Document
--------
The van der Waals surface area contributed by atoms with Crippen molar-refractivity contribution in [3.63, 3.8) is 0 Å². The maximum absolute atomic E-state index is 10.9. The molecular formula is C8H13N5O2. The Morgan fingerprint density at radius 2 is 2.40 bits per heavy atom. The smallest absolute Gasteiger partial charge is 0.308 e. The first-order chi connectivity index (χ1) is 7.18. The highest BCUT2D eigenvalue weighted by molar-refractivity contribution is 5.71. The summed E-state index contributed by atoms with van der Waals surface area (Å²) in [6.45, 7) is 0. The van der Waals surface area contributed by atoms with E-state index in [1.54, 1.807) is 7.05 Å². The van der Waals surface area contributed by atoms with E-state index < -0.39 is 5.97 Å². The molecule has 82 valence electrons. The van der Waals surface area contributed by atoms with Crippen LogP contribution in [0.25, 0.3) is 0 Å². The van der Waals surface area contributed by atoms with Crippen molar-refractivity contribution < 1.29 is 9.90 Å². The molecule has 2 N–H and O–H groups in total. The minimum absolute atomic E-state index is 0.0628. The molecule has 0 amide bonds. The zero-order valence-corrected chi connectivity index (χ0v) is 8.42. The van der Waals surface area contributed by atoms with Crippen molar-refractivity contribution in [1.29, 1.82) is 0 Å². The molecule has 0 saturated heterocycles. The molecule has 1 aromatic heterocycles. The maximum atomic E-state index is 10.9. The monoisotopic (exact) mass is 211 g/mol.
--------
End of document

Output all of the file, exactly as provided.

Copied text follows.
The van der Waals surface area contributed by atoms with Crippen molar-refractivity contribution in [3.63, 3.8) is 0 Å². The maximum absolute atomic E-state index is 10.9. The molecular formula is C8H13N5O2. The Morgan fingerprint density at radius 2 is 2.40 bits per heavy atom. The smallest absolute Gasteiger partial charge is 0.308 e. The first-order chi connectivity index (χ1) is 7.18. The highest BCUT2D eigenvalue weighted by molar-refractivity contribution is 5.71. The summed E-state index contributed by atoms with van der Waals surface area (Å²) in [6.45, 7) is 0. The van der Waals surface area contributed by atoms with E-state index in [1.54, 1.807) is 7.05 Å². The van der Waals surface area contributed by atoms with E-state index < -0.39 is 5.97 Å². The molecule has 82 valence electrons. The van der Waals surface area contributed by atoms with Crippen LogP contribution in [0.25, 0.3) is 0 Å². The van der Waals surface area contributed by atoms with Crippen molar-refractivity contribution < 1.29 is 9.90 Å². The molecule has 2 N–H and O–H groups in total. The minimum absolute atomic E-state index is 0.0628. The molecule has 0 amide bonds. The zero-order valence-corrected chi connectivity index (χ0v) is 8.42. The van der Waals surface area contributed by atoms with Crippen molar-refractivity contribution in [1.29, 1.82) is 0 Å². The molecule has 0 saturated heterocycles. The molecule has 1 aromatic heterocycles. The maximum atomic E-state index is 10.9. The monoisotopic (exact) mass is 211 g/mol.